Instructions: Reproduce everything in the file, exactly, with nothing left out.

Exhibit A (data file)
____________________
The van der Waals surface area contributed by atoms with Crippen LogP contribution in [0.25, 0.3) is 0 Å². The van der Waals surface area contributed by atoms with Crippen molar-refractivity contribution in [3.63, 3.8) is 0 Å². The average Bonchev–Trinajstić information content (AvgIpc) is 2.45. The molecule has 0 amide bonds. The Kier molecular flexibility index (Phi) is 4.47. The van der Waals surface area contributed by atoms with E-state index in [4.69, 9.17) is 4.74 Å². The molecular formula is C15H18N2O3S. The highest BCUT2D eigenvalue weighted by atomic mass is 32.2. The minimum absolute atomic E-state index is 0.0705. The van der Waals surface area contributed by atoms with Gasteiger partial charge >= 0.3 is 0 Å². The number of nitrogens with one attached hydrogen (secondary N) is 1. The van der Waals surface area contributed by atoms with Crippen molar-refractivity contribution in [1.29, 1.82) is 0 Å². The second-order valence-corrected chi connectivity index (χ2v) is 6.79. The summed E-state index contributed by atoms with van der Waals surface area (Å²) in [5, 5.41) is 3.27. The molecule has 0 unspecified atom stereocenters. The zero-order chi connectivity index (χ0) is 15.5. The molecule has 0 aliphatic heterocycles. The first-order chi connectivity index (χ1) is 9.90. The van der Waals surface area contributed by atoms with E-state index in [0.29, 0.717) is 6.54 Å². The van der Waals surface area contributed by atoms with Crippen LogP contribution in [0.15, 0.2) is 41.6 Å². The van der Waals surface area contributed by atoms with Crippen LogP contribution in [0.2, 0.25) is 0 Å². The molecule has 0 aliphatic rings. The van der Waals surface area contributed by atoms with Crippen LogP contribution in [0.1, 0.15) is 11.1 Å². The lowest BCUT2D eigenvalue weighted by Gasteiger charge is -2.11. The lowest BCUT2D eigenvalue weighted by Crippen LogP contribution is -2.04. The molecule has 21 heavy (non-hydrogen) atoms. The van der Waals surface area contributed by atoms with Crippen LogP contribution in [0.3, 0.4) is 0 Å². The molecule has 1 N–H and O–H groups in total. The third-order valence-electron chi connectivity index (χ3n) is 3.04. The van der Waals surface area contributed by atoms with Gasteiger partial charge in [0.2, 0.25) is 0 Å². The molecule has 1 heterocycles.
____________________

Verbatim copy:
The van der Waals surface area contributed by atoms with Crippen LogP contribution in [0.25, 0.3) is 0 Å². The van der Waals surface area contributed by atoms with Crippen molar-refractivity contribution in [3.63, 3.8) is 0 Å². The average Bonchev–Trinajstić information content (AvgIpc) is 2.45. The molecule has 0 amide bonds. The Kier molecular flexibility index (Phi) is 4.47. The van der Waals surface area contributed by atoms with E-state index in [4.69, 9.17) is 4.74 Å². The molecular formula is C15H18N2O3S. The highest BCUT2D eigenvalue weighted by atomic mass is 32.2. The minimum absolute atomic E-state index is 0.0705. The van der Waals surface area contributed by atoms with Gasteiger partial charge >= 0.3 is 0 Å². The number of nitrogens with one attached hydrogen (secondary N) is 1. The van der Waals surface area contributed by atoms with Crippen molar-refractivity contribution in [1.29, 1.82) is 0 Å². The second-order valence-corrected chi connectivity index (χ2v) is 6.79. The summed E-state index contributed by atoms with van der Waals surface area (Å²) in [5, 5.41) is 3.27. The molecule has 0 unspecified atom stereocenters. The zero-order chi connectivity index (χ0) is 15.5. The molecule has 0 aliphatic heterocycles. The first-order chi connectivity index (χ1) is 9.90. The van der Waals surface area contributed by atoms with E-state index in [0.29, 0.717) is 6.54 Å². The van der Waals surface area contributed by atoms with Crippen LogP contribution in [0.15, 0.2) is 41.6 Å². The van der Waals surface area contributed by atoms with Crippen LogP contribution in [0.2, 0.25) is 0 Å². The molecule has 0 aliphatic rings. The van der Waals surface area contributed by atoms with Crippen LogP contribution in [0.1, 0.15) is 11.1 Å². The lowest BCUT2D eigenvalue weighted by Gasteiger charge is -2.11. The lowest BCUT2D eigenvalue weighted by Crippen LogP contribution is -2.04. The molecule has 21 heavy (non-hydrogen) atoms. The van der Waals surface area contributed by atoms with Crippen LogP contribution in [0.3, 0.4) is 0 Å². The molecule has 1 N–H and O–H groups in total. The third-order valence-electron chi connectivity index (χ3n) is 3.04. The van der Waals surface area contributed by atoms with Gasteiger partial charge in [0.2, 0.25) is 0 Å². The molecule has 1 heterocycles.